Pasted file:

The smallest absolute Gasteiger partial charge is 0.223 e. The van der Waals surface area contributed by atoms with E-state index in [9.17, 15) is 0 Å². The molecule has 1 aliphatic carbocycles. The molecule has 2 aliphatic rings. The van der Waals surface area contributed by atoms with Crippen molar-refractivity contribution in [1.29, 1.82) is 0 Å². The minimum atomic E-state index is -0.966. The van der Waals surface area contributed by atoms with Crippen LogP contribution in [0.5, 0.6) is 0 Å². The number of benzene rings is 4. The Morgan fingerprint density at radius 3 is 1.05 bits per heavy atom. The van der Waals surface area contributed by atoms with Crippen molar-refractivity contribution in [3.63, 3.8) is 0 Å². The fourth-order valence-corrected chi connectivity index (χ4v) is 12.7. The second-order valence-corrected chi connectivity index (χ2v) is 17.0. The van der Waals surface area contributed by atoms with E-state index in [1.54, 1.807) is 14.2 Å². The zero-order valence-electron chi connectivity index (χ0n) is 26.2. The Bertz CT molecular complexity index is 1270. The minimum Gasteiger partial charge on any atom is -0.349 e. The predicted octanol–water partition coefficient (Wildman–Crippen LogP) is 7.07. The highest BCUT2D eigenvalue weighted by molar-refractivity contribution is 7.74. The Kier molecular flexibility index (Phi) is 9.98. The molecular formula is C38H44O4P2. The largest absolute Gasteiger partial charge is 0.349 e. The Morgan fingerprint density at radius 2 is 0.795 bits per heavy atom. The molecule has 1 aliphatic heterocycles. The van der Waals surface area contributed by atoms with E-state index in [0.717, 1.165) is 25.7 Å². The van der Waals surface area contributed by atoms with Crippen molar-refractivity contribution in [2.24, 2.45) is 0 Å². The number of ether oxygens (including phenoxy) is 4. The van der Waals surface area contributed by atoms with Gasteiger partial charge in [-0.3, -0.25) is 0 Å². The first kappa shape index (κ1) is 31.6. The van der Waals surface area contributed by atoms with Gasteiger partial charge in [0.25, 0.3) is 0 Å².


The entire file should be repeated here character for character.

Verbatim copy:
The smallest absolute Gasteiger partial charge is 0.223 e. The van der Waals surface area contributed by atoms with E-state index in [9.17, 15) is 0 Å². The molecule has 1 aliphatic carbocycles. The molecule has 2 aliphatic rings. The van der Waals surface area contributed by atoms with Crippen molar-refractivity contribution in [1.29, 1.82) is 0 Å². The minimum atomic E-state index is -0.966. The van der Waals surface area contributed by atoms with Crippen LogP contribution in [0.5, 0.6) is 0 Å². The number of benzene rings is 4. The Morgan fingerprint density at radius 3 is 1.05 bits per heavy atom. The van der Waals surface area contributed by atoms with Crippen molar-refractivity contribution in [3.63, 3.8) is 0 Å². The fourth-order valence-corrected chi connectivity index (χ4v) is 12.7. The second-order valence-corrected chi connectivity index (χ2v) is 17.0. The van der Waals surface area contributed by atoms with E-state index in [1.54, 1.807) is 14.2 Å². The zero-order valence-electron chi connectivity index (χ0n) is 26.2. The Bertz CT molecular complexity index is 1270. The minimum Gasteiger partial charge on any atom is -0.349 e. The predicted octanol–water partition coefficient (Wildman–Crippen LogP) is 7.07. The highest BCUT2D eigenvalue weighted by molar-refractivity contribution is 7.74. The Kier molecular flexibility index (Phi) is 9.98. The molecular formula is C38H44O4P2. The largest absolute Gasteiger partial charge is 0.349 e. The Morgan fingerprint density at radius 2 is 0.795 bits per heavy atom. The molecule has 1 aliphatic heterocycles. The van der Waals surface area contributed by atoms with E-state index in [0.717, 1.165) is 25.7 Å². The van der Waals surface area contributed by atoms with Crippen molar-refractivity contribution in [2.24, 2.45) is 0 Å². The number of ether oxygens (including phenoxy) is 4. The van der Waals surface area contributed by atoms with Gasteiger partial charge in [-0.3, -0.25) is 0 Å². The first kappa shape index (κ1) is 31.6. The van der Waals surface area contributed by atoms with Gasteiger partial charge in [0.25, 0.3) is 0 Å².